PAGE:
Balancing Refrigeration and Air Conditioning in Supermarkets

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Supermarket, grocery, and many retail operations must balance refrigeration loads with shopper comfort while keeping an eye on electricity usage and operating budgets.  One way that operators are reducing energy costs is by retrofitting open refrigerated supermarket display cases with transparent doors.  While this retrofit can save significant energy costs, it must be planned carefully both from a refrigeration standpoint as well as air conditioning.  Overlooking the impact on the HVAC systems when reconfiguring refrigeration equipment can lead to problems.

It is obvious to most people that open display cases consume more energy than cases with doors.  Anyone walking down the dairy aisle at the supermarket can notice that the entire space is significantly colder than the rest of the store.  The largest consumption of refrigeration system energy in a supermarket is from the open display cases, because they are subject to much higher heat loads than cases with transparent display doors.  To say that the frozen food case is air conditioning the entire store has a hint of truth to it!

To reduce energy consumption, many retailers are now either retrofitting the open display cases with transparent doors, or replacing the cases altogether.  Many retailers opt for lighting and fan motor upgrades at the same time, which bring additional energy savings.  However, open refrigerated display cases remove large amounts of heat and humidity from the surrounding store space as cold, dehumidified air escapes the case through infiltration. This results in a net increase in the building heating load during the heating season and a net decrease in the building cooling load during the cooling season.  When the refrigerated cases are reconfigured with doors, the level of infiltration is greatly reduced and thus changes the total HVAC loads.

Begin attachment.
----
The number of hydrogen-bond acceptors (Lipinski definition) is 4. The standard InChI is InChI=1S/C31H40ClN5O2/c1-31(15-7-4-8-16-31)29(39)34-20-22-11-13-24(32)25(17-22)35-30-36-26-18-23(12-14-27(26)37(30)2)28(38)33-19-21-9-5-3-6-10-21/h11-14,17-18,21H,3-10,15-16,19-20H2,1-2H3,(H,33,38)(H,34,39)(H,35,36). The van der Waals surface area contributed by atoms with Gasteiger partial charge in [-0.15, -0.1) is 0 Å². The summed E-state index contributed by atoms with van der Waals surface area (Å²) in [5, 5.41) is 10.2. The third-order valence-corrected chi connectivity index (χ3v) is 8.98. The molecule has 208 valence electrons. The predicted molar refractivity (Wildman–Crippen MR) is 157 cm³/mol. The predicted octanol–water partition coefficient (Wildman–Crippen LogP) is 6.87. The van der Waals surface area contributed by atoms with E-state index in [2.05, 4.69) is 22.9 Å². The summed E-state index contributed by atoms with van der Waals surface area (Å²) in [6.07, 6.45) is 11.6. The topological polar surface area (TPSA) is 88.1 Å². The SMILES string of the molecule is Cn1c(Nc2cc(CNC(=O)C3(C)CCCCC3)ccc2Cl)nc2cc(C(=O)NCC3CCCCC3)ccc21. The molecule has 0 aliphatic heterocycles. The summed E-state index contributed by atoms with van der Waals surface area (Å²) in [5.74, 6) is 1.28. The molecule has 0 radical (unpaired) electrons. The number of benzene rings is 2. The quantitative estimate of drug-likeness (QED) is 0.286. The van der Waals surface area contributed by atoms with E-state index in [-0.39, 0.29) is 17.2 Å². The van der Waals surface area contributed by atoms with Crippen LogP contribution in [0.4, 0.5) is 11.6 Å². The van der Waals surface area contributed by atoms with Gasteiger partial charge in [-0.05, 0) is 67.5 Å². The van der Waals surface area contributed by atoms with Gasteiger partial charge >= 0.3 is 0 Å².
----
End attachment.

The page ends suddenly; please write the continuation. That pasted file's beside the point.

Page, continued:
In supermarkets and other retail buildings, the HVAC system was originally sized and designed to account for the interaction with the refrigeration equipment. Changing the heat load on the HVAC equipment requires a reassessment of the HVAC system configuration to ensure continued optimal performance.  As part of the planning of the retrofit or reconfiguration, it is important to analyze the performance of the HVAC equipment, taking into account the contribution of the retrofitted cases on the system, for both winter and summer operation.  A qualified HVAC contractor can determine if changes to the system are needed.

Besides cooling and dehumidification on the sales floor, many refrigeration systems impact the air conditioning system in another way.  If the refrigeration system includes heat reclaim, calculations should be performed to evaluate the new heat output of the refrigeration system when operating in conjunction with the newly retrofitted cases.  A smaller refrigeration load and system often reduces heat output.  Heat reclaim systems need to be evaluated, and additional heating load requirements should be taken into account.

Refrigeration system improvements can result in significant energy savings, but the impact on air conditioning systems must also be taken into account.  Including a qualified HVAC contractor in the planning process will help.


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One thought on “Balancing Refrigeration and Air Conditioning in Supermarkets

  1. I am a startup technician for a market refrigeration company and I see this exact problem all the time. Stores that I work on are remodeled and very little though is given to the HVAC system. Our clients will have us move around cases to a different side of the store, or add many new open air refrigerated cases. Only after the new refrigeration is running will they take into account the indoor comfort capability of existing HVAC. The main problem is almost always the store is too cold. Sometimes it can be store not properly dehumidifying, or airflow issues due to existing register placement vs. where new cases are located, among many others. It can be troublesome for our company, because even though we were not responsible for any changes to HVAC during remodel, often we are held responsible for service warranty calls for HVAC related issues during a period of months after remodel store grand opening. Many times there is nothing we can do at the moment until the store authorizes a change order for either changes to HVAC or updating open air cases with doors as mentioned in article. Anyways, just thought I would add my two cents. This article is very accurate based on my experience.

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